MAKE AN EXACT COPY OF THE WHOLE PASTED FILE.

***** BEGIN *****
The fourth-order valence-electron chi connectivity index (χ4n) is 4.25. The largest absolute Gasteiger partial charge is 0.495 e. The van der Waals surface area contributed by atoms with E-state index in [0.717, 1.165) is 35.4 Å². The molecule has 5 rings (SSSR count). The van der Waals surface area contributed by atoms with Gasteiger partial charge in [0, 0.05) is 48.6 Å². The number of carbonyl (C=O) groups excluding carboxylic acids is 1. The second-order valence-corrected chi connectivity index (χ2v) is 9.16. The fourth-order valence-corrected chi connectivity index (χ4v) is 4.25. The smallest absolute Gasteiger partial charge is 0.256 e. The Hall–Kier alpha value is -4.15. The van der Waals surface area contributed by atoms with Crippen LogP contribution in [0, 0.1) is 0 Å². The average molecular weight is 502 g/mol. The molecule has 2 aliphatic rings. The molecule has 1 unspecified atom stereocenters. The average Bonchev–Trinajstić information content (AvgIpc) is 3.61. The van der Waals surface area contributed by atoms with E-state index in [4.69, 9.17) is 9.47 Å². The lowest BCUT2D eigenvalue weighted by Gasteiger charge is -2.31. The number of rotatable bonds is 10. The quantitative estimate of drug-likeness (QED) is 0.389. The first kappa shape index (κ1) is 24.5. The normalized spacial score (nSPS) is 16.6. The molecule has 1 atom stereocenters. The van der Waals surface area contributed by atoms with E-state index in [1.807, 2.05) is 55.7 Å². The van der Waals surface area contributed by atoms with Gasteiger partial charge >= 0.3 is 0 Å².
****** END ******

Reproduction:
The fourth-order valence-electron chi connectivity index (χ4n) is 4.25. The largest absolute Gasteiger partial charge is 0.495 e. The van der Waals surface area contributed by atoms with E-state index in [0.717, 1.165) is 35.4 Å². The molecule has 5 rings (SSSR count). The van der Waals surface area contributed by atoms with Gasteiger partial charge in [0, 0.05) is 48.6 Å². The number of carbonyl (C=O) groups excluding carboxylic acids is 1. The second-order valence-corrected chi connectivity index (χ2v) is 9.16. The fourth-order valence-corrected chi connectivity index (χ4v) is 4.25. The smallest absolute Gasteiger partial charge is 0.256 e. The Hall–Kier alpha value is -4.15. The van der Waals surface area contributed by atoms with Crippen LogP contribution in [0, 0.1) is 0 Å². The average molecular weight is 502 g/mol. The molecule has 2 aliphatic rings. The molecule has 1 unspecified atom stereocenters. The average Bonchev–Trinajstić information content (AvgIpc) is 3.61. The van der Waals surface area contributed by atoms with E-state index in [4.69, 9.17) is 9.47 Å². The lowest BCUT2D eigenvalue weighted by Gasteiger charge is -2.31. The number of rotatable bonds is 10. The quantitative estimate of drug-likeness (QED) is 0.389. The first kappa shape index (κ1) is 24.5. The normalized spacial score (nSPS) is 16.6. The molecule has 1 atom stereocenters. The van der Waals surface area contributed by atoms with E-state index in [1.807, 2.05) is 55.7 Å². The van der Waals surface area contributed by atoms with Gasteiger partial charge >= 0.3 is 0 Å².